• state, cake: The long a sound, /eɪ/.
  • duck, one: The 'uh' sound, /ʌ/.
  • friend: The short e sound, /ɛ/. Note that in Southern American dialects, /ɛ/ before a nasal consonant becomes /ɪ/, so friend sounds like 'frind.'
  • fried: Long i sound, /aɪ/.
  • probably, naturally: Do you pronounce the unstressed syllables in probably and naturally?
  • rotten: Do you pronounce the t sound /t/ as a glottal stop (the sound in between the vowels in 'uh-oh!') before nasal consonants?

Do you follow British or American pronunciations for these?

  • alumin(i)um: The British variant (and more popular worldwide) is aluminium [æ.lu'mɪ.nɪ.əm]. The American variant (and the older one) is aluminum [æ'lu.mɪ.nəm].
  • lieutenant: American pronunciation is based on the French, lootenant [lu'tɛ.nənt]. British pronunciation is very complicated: lefttenant /lɛf'tɛ.nənt/.
  • garage: American pronunciation [gə'rɑʒ] based on French, British pronunciation ['gæ.rədʒ] adapted to sound more English.
  • tomato: Americans use the 'ey' sound [təˈmeɪtoʊ], the British use a broad 'a' [təˈmɑːtəʊ].
  • herbs: American pronunciation based on the older pronunciation [ɜrb], British pronunciation based on the spelling [hɜrb].
  • scone: Americans rhyme it with cone [skoʊn], Brits rhyme it with on [skɒn].
  • process: Brits use [ˈprəʊ.sɛs], Americans use [ˈprɑs.ɛs]

How do you say these particular words?

  • water: can test for how [ɔ] is pronounced, but there's also a pronunciation 'wooter' [wʊtər].
  • roof: long oo [ruf] vs shot u [rʊf]. The latter is more popular in Britain.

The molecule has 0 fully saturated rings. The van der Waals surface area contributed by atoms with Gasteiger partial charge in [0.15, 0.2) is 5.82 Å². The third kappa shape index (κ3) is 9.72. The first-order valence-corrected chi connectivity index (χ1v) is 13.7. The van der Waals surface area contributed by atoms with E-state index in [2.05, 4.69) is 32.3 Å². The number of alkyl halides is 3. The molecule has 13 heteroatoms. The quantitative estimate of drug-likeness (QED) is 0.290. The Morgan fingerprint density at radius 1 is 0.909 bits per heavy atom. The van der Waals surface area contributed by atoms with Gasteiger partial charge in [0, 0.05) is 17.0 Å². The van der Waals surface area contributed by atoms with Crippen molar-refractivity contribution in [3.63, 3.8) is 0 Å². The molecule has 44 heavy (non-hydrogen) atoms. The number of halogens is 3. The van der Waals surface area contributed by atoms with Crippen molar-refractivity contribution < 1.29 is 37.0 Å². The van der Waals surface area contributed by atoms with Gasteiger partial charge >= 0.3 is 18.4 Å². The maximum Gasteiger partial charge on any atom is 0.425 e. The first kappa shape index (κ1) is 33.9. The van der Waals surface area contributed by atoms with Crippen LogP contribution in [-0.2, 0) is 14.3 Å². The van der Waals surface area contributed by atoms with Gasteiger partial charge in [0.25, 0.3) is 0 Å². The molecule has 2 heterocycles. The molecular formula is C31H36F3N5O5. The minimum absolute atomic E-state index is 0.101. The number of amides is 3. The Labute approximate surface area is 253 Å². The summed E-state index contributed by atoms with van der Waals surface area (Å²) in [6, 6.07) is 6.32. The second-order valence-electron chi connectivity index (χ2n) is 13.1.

• iron: aiern [aɪ.ərn] vs iron [aɪ.rən]
  • salmon: sammon [sæ.mən] vs salmon [sæl.mən].
  • caramel: Tests for whether you say 'caramel' with a flat a as in 'cat' [kærəmɛl] or as an 'eh' like kept [kɛrəmɛl]. Also tests for whether you pronounce the middle syllable or not [kɛrmɛl]. There is also a variant car-mel [kɑrmɛl].
  • route: Does it sound like root [rut] or rout [raʊt]?
  • lawyer: law-yer [lɔ.jər] vs loy-yer [lɔɪ.ər]
  • coupon: coopon /kupɒn/ vs kyoo /kjupɒn/.
  • mayonnaise: mayonnaise [meɪ.jə.neɪz] vs man-naise [mæn.eɪz].
  • pajamas: pa-jam-as /pə'dʒæ.məz/ vs pajahmas /pə'dʒɑ.məz/.
  • envelope: The first syllable is the variable one. En-velope [ɛn.və.loʊp] vs ahn-velope [ɑn.və.loʊp].
  • been: bin [bɪn] vs ben [bɛn] vs bean [bin].
  • again: agen [ə.gɛn] (most American) vs agin [ə.gɪn] (Southern American) vs againe [ə.geɪn] (primarily British).
  • milk: 'milk' [mɪlk] is the most common, but 'melk' [mɛlk] (primarily Canadian) and 'malk' [mælk], [mɑlk] (regional American) are also variants.


  • theater: The older pronunciation of this word is /ˈθɪ.ə.tə(ɹ)/, theeyater. Some people are eliding the 'uh' sound to have /ˈθɪ:tə(ɹ)/. There is also an alternate pronunciation, /ˈθi.eɪ.tɚ/ thee-ay-ter.
  • bacon, beer can: The fact that these words show up next to each other makes me think it's related to the Tumblr post that says beer can in a british accent sounds like 'bacon' in a jamaican accent.
  • Alabama: Only thing I can think of is 'Alabammy.'
  • potato, barbie, doorknob, nearly, near, disenchanted, cinema, copper, epitome: I'm not sure of the purpose of these.

Overall this was alright. The words in the 'other' section seem to have been selected rather haphazardly. I'm also not sure why there was both 'near' and 'nearly.' It's a fun enough trend. Comment below if you have any explanation for the 'other' or if you have another pronunciation for some of these words not listed here.


  1. Great article! Tiny point that may just be anecdotal experience, but Brits can pronounce scones either way, rhyming them with cone or on. This is sometimes a point of discussion between friends.

    1. Curious! I was unaware that 's-cone' was also acceptable. Thanks for informing!